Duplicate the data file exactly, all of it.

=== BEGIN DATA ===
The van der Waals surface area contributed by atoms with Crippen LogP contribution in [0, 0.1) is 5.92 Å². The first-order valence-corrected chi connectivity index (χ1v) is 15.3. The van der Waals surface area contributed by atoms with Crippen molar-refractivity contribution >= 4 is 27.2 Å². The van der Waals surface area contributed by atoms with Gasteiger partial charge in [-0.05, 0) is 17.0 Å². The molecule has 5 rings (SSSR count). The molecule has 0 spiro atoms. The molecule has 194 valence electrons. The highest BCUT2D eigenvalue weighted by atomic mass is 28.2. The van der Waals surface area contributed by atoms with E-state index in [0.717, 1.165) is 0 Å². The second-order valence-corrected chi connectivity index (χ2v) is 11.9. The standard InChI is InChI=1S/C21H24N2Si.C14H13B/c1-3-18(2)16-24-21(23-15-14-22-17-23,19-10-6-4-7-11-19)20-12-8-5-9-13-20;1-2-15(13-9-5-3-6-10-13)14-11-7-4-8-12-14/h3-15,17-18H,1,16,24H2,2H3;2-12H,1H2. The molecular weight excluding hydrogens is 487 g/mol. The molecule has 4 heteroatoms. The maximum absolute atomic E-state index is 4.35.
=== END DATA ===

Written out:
The van der Waals surface area contributed by atoms with Crippen LogP contribution in [0, 0.1) is 5.92 Å². The first-order valence-corrected chi connectivity index (χ1v) is 15.3. The van der Waals surface area contributed by atoms with Crippen molar-refractivity contribution >= 4 is 27.2 Å². The van der Waals surface area contributed by atoms with Gasteiger partial charge in [-0.05, 0) is 17.0 Å². The molecule has 5 rings (SSSR count). The molecule has 0 spiro atoms. The molecule has 194 valence electrons. The highest BCUT2D eigenvalue weighted by atomic mass is 28.2. The van der Waals surface area contributed by atoms with E-state index in [0.717, 1.165) is 0 Å². The second-order valence-corrected chi connectivity index (χ2v) is 11.9. The standard InChI is InChI=1S/C21H24N2Si.C14H13B/c1-3-18(2)16-24-21(23-15-14-22-17-23,19-10-6-4-7-11-19)20-12-8-5-9-13-20;1-2-15(13-9-5-3-6-10-13)14-11-7-4-8-12-14/h3-15,17-18H,1,16,24H2,2H3;2-12H,1H2. The molecular weight excluding hydrogens is 487 g/mol. The molecule has 4 heteroatoms. The maximum absolute atomic E-state index is 4.35.